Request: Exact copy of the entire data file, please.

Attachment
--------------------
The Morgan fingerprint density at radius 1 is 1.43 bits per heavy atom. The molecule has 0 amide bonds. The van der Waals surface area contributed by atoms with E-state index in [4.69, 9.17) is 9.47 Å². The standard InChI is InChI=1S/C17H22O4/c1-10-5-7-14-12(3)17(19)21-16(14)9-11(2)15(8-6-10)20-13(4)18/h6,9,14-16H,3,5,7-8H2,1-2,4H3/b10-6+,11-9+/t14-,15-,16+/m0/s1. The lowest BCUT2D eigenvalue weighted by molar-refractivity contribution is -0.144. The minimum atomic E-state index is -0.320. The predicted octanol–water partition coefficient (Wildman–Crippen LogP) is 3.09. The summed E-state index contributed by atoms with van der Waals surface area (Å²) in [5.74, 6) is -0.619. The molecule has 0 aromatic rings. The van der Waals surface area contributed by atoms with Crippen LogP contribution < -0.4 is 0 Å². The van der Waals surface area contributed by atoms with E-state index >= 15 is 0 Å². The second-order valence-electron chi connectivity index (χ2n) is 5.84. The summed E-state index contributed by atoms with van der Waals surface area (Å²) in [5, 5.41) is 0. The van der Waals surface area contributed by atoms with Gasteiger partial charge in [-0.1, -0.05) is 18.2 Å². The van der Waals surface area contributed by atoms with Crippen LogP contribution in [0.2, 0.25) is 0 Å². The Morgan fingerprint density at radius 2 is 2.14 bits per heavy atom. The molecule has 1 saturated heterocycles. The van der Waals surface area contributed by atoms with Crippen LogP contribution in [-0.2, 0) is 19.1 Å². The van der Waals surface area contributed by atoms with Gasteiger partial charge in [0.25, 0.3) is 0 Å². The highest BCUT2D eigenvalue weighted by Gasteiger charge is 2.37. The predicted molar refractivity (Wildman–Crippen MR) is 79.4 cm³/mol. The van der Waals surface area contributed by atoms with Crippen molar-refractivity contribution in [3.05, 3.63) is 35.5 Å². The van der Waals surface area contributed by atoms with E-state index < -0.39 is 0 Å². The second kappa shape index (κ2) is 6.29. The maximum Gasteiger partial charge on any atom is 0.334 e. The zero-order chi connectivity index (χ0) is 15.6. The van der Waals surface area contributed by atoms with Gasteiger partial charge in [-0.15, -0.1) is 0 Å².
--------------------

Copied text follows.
The Morgan fingerprint density at radius 1 is 1.43 bits per heavy atom. The molecule has 0 amide bonds. The van der Waals surface area contributed by atoms with E-state index in [4.69, 9.17) is 9.47 Å². The standard InChI is InChI=1S/C17H22O4/c1-10-5-7-14-12(3)17(19)21-16(14)9-11(2)15(8-6-10)20-13(4)18/h6,9,14-16H,3,5,7-8H2,1-2,4H3/b10-6+,11-9+/t14-,15-,16+/m0/s1. The lowest BCUT2D eigenvalue weighted by molar-refractivity contribution is -0.144. The minimum atomic E-state index is -0.320. The predicted octanol–water partition coefficient (Wildman–Crippen LogP) is 3.09. The summed E-state index contributed by atoms with van der Waals surface area (Å²) in [5.74, 6) is -0.619. The molecule has 0 aromatic rings. The van der Waals surface area contributed by atoms with Crippen LogP contribution < -0.4 is 0 Å². The van der Waals surface area contributed by atoms with E-state index >= 15 is 0 Å². The second-order valence-electron chi connectivity index (χ2n) is 5.84. The summed E-state index contributed by atoms with van der Waals surface area (Å²) in [5, 5.41) is 0. The van der Waals surface area contributed by atoms with Gasteiger partial charge in [-0.1, -0.05) is 18.2 Å². The van der Waals surface area contributed by atoms with Crippen LogP contribution in [0.2, 0.25) is 0 Å². The Morgan fingerprint density at radius 2 is 2.14 bits per heavy atom. The molecule has 1 saturated heterocycles. The van der Waals surface area contributed by atoms with Crippen LogP contribution in [-0.2, 0) is 19.1 Å². The van der Waals surface area contributed by atoms with Gasteiger partial charge in [0.25, 0.3) is 0 Å². The highest BCUT2D eigenvalue weighted by Gasteiger charge is 2.37. The predicted molar refractivity (Wildman–Crippen MR) is 79.4 cm³/mol. The van der Waals surface area contributed by atoms with Crippen molar-refractivity contribution in [3.05, 3.63) is 35.5 Å². The van der Waals surface area contributed by atoms with E-state index < -0.39 is 0 Å². The second kappa shape index (κ2) is 6.29. The maximum Gasteiger partial charge on any atom is 0.334 e. The zero-order chi connectivity index (χ0) is 15.6. The van der Waals surface area contributed by atoms with Gasteiger partial charge in [-0.15, -0.1) is 0 Å².